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Bexar County commissioners honor film about Marine who died in Afghanistan

Cpl. Jorge "JV" Villarreal serving during his tour in Afghanistan.
Screengrab from "American Sons" trailer
Cpl. Jorge "JV" Villarreal serving during his tour in Afghanistan.

Corporal Jorge “JV” Villarreal Jr. was a U.S. Marine from the West Side of San Antonio. Villareal enlisted in 2008, and his story is the focus of the “American Sons” film.

Bexar County Commissioner Rebeca Clay-Flores presented a proclamation during Tuesday’s commissioners court meeting declaring July 9, 2024, as "American Sons" Day. Family members and the team who made the film possible attended and were recognized for their work on the film.

“JV Villarreal Jr. was known as a peacemaker in his community and among all those who knew him,” Clay-Flores said.

Villarreal was killed during a routine patrol mission after stepping on an IED on October 17, 2010. During his tour in Afghanistan, he wore a camera on his helmet to document his tour for those back home. He was 22 at the time of his death.

The footage in the film's trailer showed him during his tour, talking with comrades, and showing what it was like living as a frontline combat Marine.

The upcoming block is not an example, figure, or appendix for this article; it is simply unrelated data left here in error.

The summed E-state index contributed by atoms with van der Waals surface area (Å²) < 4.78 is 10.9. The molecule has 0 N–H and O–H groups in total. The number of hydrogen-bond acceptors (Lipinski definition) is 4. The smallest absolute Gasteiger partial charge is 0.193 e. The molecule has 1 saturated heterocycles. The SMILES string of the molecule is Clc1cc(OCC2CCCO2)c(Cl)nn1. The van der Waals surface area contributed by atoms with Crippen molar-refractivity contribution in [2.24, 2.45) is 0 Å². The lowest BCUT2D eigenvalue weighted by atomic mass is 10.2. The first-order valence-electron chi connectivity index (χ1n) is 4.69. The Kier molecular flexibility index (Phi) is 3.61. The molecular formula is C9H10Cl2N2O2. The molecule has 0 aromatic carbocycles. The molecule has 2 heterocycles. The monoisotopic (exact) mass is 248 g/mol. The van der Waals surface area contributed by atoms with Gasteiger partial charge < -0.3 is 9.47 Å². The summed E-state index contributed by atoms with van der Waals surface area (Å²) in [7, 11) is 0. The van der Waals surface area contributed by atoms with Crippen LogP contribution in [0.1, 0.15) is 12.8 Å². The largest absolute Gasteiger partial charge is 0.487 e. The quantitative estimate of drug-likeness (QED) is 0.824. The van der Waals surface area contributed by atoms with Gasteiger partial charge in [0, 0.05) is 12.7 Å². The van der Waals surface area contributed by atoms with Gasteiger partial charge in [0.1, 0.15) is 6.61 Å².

He couldn’t have known that the footage would reveal his final moments and comprise the last memories his family would have of him—and become part of a film.

“JV’s footage and his memory are forever immortalized,” Clay-Flores said.

“American Sons” examines mental health issues and generational effects of war. The team has received recognition and awards nationally, including through a Latino Public Broadcasting public media grant, a California Humanities public media grant, City of San Antonio individual artists grant, Black Public Media’s Jackie Jones Memorial Fund grant in New York City and Bexar County funding.

Villarreal and the film's director and producer are San Antonians. Villarreal graduated from John F. Kennedy High School in 2006.

“It was just an honor to be here,” One of the team members said. “To have this story available to not only our city, but to all veterans and families across the country.”

Villarreal's family, including his mother and sister attended the meeting. The team thanked them for allowing his story to be told and shared so others can learn about the realities of the front lines American soldiers experience.

The feature documentary is set to be released in 2025.

Texas Public Radio is supported by contributors to the Arts & Culture News Desk including The Guillermo Nicolas & Jim Foster Art Fund, Patricia Pratchett, and the V.H. McNutt Memorial Foundation.

Gabriella Alcorta-Solorio is a reporter for Texas Public Radio. She recently graduated from Texas State University with a major in journalism, minoring in women’s studies. She has previously worked as a photojournalist with The Ranger and has reported on Alzheimer’s and dementia using public health data. She plans to focus her career in journalism on women’s rights and human rights.